• So I'll show you my logo and kind of the colors on it.

  • - OK. - So--

  • Wow.

  • Chumlee's Candy on the Boulevard.

  • Yeah.

  • A sucker, you know.

  • A little lollipop, a sucker.

  • Yeah, so we don't have to necessarily

  • put the logo on there.

  • But those are kind of the colors of my shop.

  • You do your thing.

  • RICK DALE: OK.

  • So what color do you see the horse?

  • Maybe, like, a white horse with, like,

  • maybe, like, a pink little hair right

  • here and a pink tail maybe.

  • And with a little pearl in it for flaky sparklies.

  • What do you think? Yeah.

  • You think that would be good with, like,

  • a white, pearl flake horse?

  • Yeah.

  • Think unicorn when you're painting this thing--

  • RICK DALE: OK.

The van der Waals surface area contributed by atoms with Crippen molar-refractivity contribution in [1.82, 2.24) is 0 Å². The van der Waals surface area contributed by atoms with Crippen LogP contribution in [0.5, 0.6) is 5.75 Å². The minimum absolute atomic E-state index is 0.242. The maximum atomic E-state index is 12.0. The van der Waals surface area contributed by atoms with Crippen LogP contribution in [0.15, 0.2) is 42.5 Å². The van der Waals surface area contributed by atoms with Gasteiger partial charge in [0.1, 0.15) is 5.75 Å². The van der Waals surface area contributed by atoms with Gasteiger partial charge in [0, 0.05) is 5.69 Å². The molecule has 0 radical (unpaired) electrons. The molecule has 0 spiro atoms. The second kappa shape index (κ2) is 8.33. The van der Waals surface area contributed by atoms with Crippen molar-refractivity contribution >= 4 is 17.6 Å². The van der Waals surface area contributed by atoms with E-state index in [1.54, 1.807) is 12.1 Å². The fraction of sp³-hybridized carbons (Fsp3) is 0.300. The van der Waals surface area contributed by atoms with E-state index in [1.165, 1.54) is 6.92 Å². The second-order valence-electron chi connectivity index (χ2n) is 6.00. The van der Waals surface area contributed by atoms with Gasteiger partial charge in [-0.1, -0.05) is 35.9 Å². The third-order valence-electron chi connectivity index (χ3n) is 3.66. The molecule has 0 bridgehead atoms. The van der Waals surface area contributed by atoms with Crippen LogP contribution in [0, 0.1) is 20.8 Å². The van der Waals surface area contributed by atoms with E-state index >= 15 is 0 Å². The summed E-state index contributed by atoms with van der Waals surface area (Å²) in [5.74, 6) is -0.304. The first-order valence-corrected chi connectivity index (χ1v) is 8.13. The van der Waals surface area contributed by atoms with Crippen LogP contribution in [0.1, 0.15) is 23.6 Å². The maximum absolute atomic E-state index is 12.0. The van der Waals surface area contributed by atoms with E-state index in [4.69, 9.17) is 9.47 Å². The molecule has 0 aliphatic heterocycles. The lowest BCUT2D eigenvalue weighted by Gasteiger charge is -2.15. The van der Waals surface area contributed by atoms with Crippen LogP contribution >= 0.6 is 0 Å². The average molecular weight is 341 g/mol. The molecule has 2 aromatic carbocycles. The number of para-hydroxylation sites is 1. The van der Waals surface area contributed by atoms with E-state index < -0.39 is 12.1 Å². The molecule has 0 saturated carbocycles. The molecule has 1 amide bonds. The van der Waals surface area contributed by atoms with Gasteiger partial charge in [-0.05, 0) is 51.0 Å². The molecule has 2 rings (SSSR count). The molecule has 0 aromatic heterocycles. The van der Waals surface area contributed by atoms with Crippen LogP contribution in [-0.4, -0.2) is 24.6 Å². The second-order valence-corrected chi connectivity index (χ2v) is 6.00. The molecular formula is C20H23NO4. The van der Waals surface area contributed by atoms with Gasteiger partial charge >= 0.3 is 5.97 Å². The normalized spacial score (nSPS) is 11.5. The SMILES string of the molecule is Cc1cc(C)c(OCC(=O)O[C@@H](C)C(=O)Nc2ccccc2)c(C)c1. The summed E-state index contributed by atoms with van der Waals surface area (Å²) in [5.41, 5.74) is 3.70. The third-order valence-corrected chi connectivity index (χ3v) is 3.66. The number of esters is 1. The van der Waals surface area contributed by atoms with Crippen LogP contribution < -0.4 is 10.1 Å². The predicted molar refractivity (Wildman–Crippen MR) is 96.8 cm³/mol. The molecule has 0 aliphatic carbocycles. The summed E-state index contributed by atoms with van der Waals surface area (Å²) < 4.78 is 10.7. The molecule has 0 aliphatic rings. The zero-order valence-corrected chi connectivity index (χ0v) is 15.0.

• CHUMLEE: --without the horn.

  • Talk to you soon, buddy.

  • RICK DALE: You got it.

  • [ROCK MUSIC]

  • Hey, Chum.

  • - Hey, what's up, Rick? - Not much.

  • - How you doing? - Good, good, good.

  • - What are you doing here. - I'm ready.

  • - You're ready? - It's ready.

  • Want to see it?

  • Yeah, let's go.

  • Yeah, come on.

  • Let's go.

  • Check it out.

  • Oh, my-- this is awesome.

  • Dude!

  • Look how good that is.

  • RICK DALE: Yeah.

  • Got you your logo.

  • CHUMLEE: Oh, man.

  • Candy paint too?

  • RICK DALE: Yeah.

  • CHUMLEE: I love the green stripe.

  • This thing is so cool.

  • What's up, guys?

  • Hey, how's it going?

  • CHUMLEE: Pretty good.

  • Rick's here.

  • He dropped out the pony cart.

  • What do you think?

  • It was supposed to be original.

  • CHUMLEE: I mean, that's what you wanted.

  • But you said it was a gift for me.

  • It looks really, really cool.

  • It's just not what I imagined.

  • RICK DALE: It used to be a black horse with a white harness

  • and a blue box.

  • Why do you care?

  • It's Chum's.

  • RICK DALE: Yeah, well, Chum came over.

  • And he was talking sort of like unicorn paint job.

  • He wanted this pink.